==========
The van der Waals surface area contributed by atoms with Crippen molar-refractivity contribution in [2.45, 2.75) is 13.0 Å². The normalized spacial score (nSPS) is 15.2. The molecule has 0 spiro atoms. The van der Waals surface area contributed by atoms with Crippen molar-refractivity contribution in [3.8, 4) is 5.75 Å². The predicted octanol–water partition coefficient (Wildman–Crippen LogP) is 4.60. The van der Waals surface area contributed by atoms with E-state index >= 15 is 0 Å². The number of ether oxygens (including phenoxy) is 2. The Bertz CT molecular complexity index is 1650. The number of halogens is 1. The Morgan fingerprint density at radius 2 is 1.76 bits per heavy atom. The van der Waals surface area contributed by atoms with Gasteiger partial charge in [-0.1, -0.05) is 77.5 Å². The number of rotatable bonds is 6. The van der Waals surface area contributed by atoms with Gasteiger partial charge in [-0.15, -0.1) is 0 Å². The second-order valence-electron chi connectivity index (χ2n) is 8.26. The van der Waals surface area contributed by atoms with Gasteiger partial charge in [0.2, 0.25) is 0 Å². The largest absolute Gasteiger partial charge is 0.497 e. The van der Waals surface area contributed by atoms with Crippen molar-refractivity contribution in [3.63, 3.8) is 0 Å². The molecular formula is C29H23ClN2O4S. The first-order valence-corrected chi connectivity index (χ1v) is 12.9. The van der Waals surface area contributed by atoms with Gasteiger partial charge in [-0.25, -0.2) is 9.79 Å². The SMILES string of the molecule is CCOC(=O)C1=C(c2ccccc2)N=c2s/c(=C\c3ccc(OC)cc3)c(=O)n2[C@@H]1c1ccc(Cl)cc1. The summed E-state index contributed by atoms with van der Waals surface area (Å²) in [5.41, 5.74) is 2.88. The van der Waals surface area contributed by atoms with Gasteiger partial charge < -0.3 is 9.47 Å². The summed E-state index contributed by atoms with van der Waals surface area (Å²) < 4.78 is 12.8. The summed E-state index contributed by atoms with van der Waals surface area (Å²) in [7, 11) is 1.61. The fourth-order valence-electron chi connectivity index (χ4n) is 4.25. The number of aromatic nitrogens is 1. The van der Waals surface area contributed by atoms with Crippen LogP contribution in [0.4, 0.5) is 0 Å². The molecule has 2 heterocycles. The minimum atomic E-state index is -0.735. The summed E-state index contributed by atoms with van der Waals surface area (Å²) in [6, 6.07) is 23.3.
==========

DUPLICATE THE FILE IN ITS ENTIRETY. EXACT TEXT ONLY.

The van der Waals surface area contributed by atoms with Crippen molar-refractivity contribution in [2.45, 2.75) is 13.0 Å². The normalized spacial score (nSPS) is 15.2. The molecule has 0 spiro atoms. The van der Waals surface area contributed by atoms with Crippen molar-refractivity contribution in [3.8, 4) is 5.75 Å². The predicted octanol–water partition coefficient (Wildman–Crippen LogP) is 4.60. The van der Waals surface area contributed by atoms with E-state index >= 15 is 0 Å². The number of ether oxygens (including phenoxy) is 2. The Bertz CT molecular complexity index is 1650. The number of halogens is 1. The Morgan fingerprint density at radius 2 is 1.76 bits per heavy atom. The van der Waals surface area contributed by atoms with Gasteiger partial charge in [-0.1, -0.05) is 77.5 Å². The number of rotatable bonds is 6. The van der Waals surface area contributed by atoms with Gasteiger partial charge in [-0.15, -0.1) is 0 Å². The second-order valence-electron chi connectivity index (χ2n) is 8.26. The van der Waals surface area contributed by atoms with Gasteiger partial charge in [0.2, 0.25) is 0 Å². The largest absolute Gasteiger partial charge is 0.497 e. The van der Waals surface area contributed by atoms with Crippen molar-refractivity contribution in [3.63, 3.8) is 0 Å². The molecular formula is C29H23ClN2O4S. The first-order valence-corrected chi connectivity index (χ1v) is 12.9. The van der Waals surface area contributed by atoms with Gasteiger partial charge in [-0.25, -0.2) is 9.79 Å². The SMILES string of the molecule is CCOC(=O)C1=C(c2ccccc2)N=c2s/c(=C\c3ccc(OC)cc3)c(=O)n2[C@@H]1c1ccc(Cl)cc1. The summed E-state index contributed by atoms with van der Waals surface area (Å²) in [5.41, 5.74) is 2.88. The van der Waals surface area contributed by atoms with Gasteiger partial charge < -0.3 is 9.47 Å². The summed E-state index contributed by atoms with van der Waals surface area (Å²) < 4.78 is 12.8. The summed E-state index contributed by atoms with van der Waals surface area (Å²) in [7, 11) is 1.61. The fourth-order valence-electron chi connectivity index (χ4n) is 4.25. The number of aromatic nitrogens is 1. The van der Waals surface area contributed by atoms with Crippen LogP contribution in [0.4, 0.5) is 0 Å². The molecule has 2 heterocycles. The minimum atomic E-state index is -0.735. The summed E-state index contributed by atoms with van der Waals surface area (Å²) in [6, 6.07) is 23.3.